A free post for abortion advocates in which I court controversy by kinda sorta equating abortion and female circumcision


I am well on record as being against genital mutilation (as you can tell by my use of the word mutilation). Generally I've spoken out against circumcising boys as that procedure still has some cultural cachet in America (here's an example of my railing). But as female circumcision has never been very popular here, I haven't felt much need to talk about it.

Now the American Academy of Pediatrics has decided we should allow "pediatricians to reach out to families by offering a ritual nick as a possible compromise to avoid greater harm." Now, I'm opposed to this, but they make a good point: If you can draw a drop of blood and satisfy people who otherwise might go to Africa and cut off the labia and sew the vagina shut, then yes --- a nick is the better choice. Still wrong, in my opinion, but better than genuine mutilation. And so this proposed change to federal law is worthy of consideration.

Now. To relate this to abortion.

(Unfortunately, I can't the link I want at the moment, but please believe that I am not making this next paragraph up.)

I read, about a year ago, an essay by a prominent American feminist suggesting that abortion advocates were doomed to philosophical failure until they admitted that, yes, abortion is killing something human. The prolife people are not wrong about that, she said, and we need to be honest with ourselves and them and just admit that simple fact. And, having done so, we can then start looking for robust philosophical arguments that prove abortion can be necessary and a net good even though it involves killing a potential human being.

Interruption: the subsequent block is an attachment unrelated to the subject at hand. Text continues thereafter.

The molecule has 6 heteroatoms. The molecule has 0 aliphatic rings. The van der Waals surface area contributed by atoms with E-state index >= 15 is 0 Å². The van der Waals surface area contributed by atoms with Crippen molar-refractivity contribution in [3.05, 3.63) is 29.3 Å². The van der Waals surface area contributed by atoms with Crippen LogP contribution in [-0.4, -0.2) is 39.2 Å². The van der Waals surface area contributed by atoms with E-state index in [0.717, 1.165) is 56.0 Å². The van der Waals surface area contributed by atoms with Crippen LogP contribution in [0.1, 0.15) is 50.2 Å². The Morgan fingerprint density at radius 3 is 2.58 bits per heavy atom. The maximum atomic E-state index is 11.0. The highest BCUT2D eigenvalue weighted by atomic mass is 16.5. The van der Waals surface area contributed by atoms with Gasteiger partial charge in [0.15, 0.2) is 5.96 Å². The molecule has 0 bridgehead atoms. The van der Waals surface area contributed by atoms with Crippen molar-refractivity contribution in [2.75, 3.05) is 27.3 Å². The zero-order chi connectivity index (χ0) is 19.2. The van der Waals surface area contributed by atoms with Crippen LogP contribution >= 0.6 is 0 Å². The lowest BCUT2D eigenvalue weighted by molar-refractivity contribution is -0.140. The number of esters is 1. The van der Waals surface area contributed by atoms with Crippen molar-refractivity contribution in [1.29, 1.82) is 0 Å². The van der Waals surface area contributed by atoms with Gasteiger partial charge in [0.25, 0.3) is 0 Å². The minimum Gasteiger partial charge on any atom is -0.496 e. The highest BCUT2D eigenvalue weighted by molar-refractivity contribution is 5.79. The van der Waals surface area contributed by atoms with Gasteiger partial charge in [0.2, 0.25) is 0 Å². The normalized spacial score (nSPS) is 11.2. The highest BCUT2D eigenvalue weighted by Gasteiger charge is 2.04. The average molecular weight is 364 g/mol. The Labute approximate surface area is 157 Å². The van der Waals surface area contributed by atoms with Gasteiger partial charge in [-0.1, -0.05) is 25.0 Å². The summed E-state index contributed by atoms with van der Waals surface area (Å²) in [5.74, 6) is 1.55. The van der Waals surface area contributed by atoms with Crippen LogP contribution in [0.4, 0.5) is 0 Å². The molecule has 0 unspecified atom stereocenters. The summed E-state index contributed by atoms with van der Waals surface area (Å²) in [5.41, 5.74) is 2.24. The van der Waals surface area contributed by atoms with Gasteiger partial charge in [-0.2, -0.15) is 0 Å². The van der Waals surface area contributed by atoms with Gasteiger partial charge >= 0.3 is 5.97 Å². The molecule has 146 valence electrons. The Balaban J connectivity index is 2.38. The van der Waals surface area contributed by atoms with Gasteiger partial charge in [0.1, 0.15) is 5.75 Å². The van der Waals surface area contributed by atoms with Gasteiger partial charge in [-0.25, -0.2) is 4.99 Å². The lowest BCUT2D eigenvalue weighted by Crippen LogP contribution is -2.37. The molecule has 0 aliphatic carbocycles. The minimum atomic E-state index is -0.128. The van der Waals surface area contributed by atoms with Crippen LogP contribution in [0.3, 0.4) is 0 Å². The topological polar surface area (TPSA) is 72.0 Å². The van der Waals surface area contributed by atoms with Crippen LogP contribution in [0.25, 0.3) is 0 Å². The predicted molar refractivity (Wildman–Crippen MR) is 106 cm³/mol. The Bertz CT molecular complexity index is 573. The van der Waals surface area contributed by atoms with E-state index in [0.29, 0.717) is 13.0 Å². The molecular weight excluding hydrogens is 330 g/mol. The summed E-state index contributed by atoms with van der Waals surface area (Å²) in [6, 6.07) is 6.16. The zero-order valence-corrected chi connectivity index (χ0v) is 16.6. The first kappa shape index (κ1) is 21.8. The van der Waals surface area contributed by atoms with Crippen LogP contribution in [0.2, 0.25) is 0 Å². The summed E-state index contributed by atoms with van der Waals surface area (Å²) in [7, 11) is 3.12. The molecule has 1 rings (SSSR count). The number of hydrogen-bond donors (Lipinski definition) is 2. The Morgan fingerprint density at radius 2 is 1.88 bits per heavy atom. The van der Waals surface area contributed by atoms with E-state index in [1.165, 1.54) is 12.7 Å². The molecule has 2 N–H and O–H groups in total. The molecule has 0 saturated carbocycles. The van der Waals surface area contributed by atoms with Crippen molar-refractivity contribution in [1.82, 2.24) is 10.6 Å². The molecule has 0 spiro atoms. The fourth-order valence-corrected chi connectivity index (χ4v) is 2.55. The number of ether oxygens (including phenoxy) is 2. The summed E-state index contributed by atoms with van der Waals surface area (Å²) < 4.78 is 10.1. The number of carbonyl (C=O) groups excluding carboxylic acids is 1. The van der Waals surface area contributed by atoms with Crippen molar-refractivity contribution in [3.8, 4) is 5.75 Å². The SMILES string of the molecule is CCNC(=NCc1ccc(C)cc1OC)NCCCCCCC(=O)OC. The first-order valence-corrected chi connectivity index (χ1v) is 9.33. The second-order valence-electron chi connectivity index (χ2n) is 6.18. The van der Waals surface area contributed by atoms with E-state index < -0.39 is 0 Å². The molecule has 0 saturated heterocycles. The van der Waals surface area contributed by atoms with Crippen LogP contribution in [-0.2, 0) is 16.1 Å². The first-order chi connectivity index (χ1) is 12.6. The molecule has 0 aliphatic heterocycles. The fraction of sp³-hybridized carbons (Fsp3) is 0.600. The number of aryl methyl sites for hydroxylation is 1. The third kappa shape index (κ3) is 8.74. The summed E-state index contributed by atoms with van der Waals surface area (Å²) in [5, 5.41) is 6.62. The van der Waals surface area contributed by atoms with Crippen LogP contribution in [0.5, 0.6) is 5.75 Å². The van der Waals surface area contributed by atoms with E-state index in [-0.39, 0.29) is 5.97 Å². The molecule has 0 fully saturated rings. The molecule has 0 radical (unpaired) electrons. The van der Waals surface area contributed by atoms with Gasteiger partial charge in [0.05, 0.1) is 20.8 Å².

I agree with this. I believe that abortion is nearly always wrong. When it is right, it is only because the right is greater than the still existant wrong.

This is much like the argument the AAP makes. Not that female circumcision is a "good" thing, but that,0 in certain cases, the wrongness of an AAP member doing it is much more right than letting a family take care of it themselves. Which is where I see abortion: a wrong that might, sometimes, be more right than other wrongs.

And if the abortion cabal wants to make inroads with those who disagree with them, they should start by admitting what is plain to any child: Abortion is a wrong. Then prove that it's necessary anyway.

It's like tug-of-war --- giving an inch is good strategy.

Free advice. Take it or leave it.


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  2. Camille Paglia? (search for "abortion is murder")
    Fresh blood for the vampire

  3. .

    Ah yes. I knew you would know.

  4. .

    Hence I have always frankly admitted that abortion is murder, the extermination of the powerless by the powerful. Liberals for the most part have shrunk from facing the ethical consequences of their embrace of abortion, which results in the annihilation of concrete individuals and not just clumps of insensate tissue. The state in my view has no authority whatever to intervene in the biological processes of any woman's body, which nature has implanted there before birth and hence before that woman's entrance into society and citizenship.

    On the other hand, I support the death penalty for atrocious crimes (such as rape-murder or the murder of children). I have never understood the standard Democratic combo of support for abortion and yet opposition to the death penalty. Surely it is the guilty rather than the innocent who deserve execution?

    What I am getting at here is that not until the Democratic Party stringently reexamines its own implicit assumptions and rhetorical formulas will it be able to deal effectively with the enduring and now escalating challenge from the pro-life right wing. Because pro-choice Democrats have been arguing from cold expedience, they have thus far been unable to make an effective ethical case for the right to abortion.

    The gigantic, instantaneous coast-to-coast rage directed at Sarah Palin when she was identified as pro-life was, I submit, a psychological response by loyal liberals who on some level do not want to open themselves to deep questioning about abortion and its human consequences. I have written about the eerie silence that fell over campus audiences in the early 1990s when I raised this issue on my book tours. At such moments, everyone in the hall seemed to feel the uneasy conscience of feminism.